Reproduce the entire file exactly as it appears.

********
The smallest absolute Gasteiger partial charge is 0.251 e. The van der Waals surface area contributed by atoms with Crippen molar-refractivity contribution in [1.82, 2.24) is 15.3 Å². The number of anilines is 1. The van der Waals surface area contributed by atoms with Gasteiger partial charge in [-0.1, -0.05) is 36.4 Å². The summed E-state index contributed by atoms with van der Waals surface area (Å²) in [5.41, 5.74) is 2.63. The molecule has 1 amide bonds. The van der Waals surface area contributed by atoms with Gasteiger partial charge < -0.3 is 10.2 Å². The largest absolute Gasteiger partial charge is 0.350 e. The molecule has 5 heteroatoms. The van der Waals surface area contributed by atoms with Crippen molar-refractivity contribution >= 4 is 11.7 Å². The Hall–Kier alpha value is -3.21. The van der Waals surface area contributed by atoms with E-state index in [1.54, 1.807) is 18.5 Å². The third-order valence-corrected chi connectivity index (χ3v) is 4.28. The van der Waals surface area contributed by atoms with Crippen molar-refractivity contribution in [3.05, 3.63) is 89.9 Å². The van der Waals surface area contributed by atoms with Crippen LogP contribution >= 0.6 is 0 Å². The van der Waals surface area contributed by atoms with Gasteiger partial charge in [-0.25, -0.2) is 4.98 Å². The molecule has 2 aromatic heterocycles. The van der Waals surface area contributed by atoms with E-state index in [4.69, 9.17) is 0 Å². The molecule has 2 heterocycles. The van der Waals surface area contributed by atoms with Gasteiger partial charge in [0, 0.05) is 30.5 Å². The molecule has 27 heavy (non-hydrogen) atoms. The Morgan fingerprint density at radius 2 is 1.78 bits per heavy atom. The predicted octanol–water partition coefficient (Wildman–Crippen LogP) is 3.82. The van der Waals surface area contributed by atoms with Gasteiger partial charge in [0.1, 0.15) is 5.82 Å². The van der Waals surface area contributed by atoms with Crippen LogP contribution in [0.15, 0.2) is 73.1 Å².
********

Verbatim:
The smallest absolute Gasteiger partial charge is 0.251 e. The van der Waals surface area contributed by atoms with Crippen molar-refractivity contribution in [1.82, 2.24) is 15.3 Å². The number of anilines is 1. The van der Waals surface area contributed by atoms with Gasteiger partial charge in [-0.1, -0.05) is 36.4 Å². The summed E-state index contributed by atoms with van der Waals surface area (Å²) in [5.41, 5.74) is 2.63. The molecule has 1 amide bonds. The van der Waals surface area contributed by atoms with Gasteiger partial charge < -0.3 is 10.2 Å². The largest absolute Gasteiger partial charge is 0.350 e. The molecule has 5 heteroatoms. The van der Waals surface area contributed by atoms with Crippen molar-refractivity contribution >= 4 is 11.7 Å². The Hall–Kier alpha value is -3.21. The van der Waals surface area contributed by atoms with E-state index in [1.54, 1.807) is 18.5 Å². The third-order valence-corrected chi connectivity index (χ3v) is 4.28. The van der Waals surface area contributed by atoms with Crippen molar-refractivity contribution in [3.05, 3.63) is 89.9 Å². The van der Waals surface area contributed by atoms with Crippen LogP contribution >= 0.6 is 0 Å². The van der Waals surface area contributed by atoms with Gasteiger partial charge in [-0.25, -0.2) is 4.98 Å². The molecule has 2 aromatic heterocycles. The van der Waals surface area contributed by atoms with E-state index in [4.69, 9.17) is 0 Å². The molecule has 2 heterocycles. The van der Waals surface area contributed by atoms with Gasteiger partial charge in [0, 0.05) is 30.5 Å². The molecule has 27 heavy (non-hydrogen) atoms. The Morgan fingerprint density at radius 2 is 1.78 bits per heavy atom. The predicted octanol–water partition coefficient (Wildman–Crippen LogP) is 3.82. The van der Waals surface area contributed by atoms with Gasteiger partial charge in [0.1, 0.15) is 5.82 Å². The van der Waals surface area contributed by atoms with Crippen LogP contribution in [0.15, 0.2) is 73.1 Å².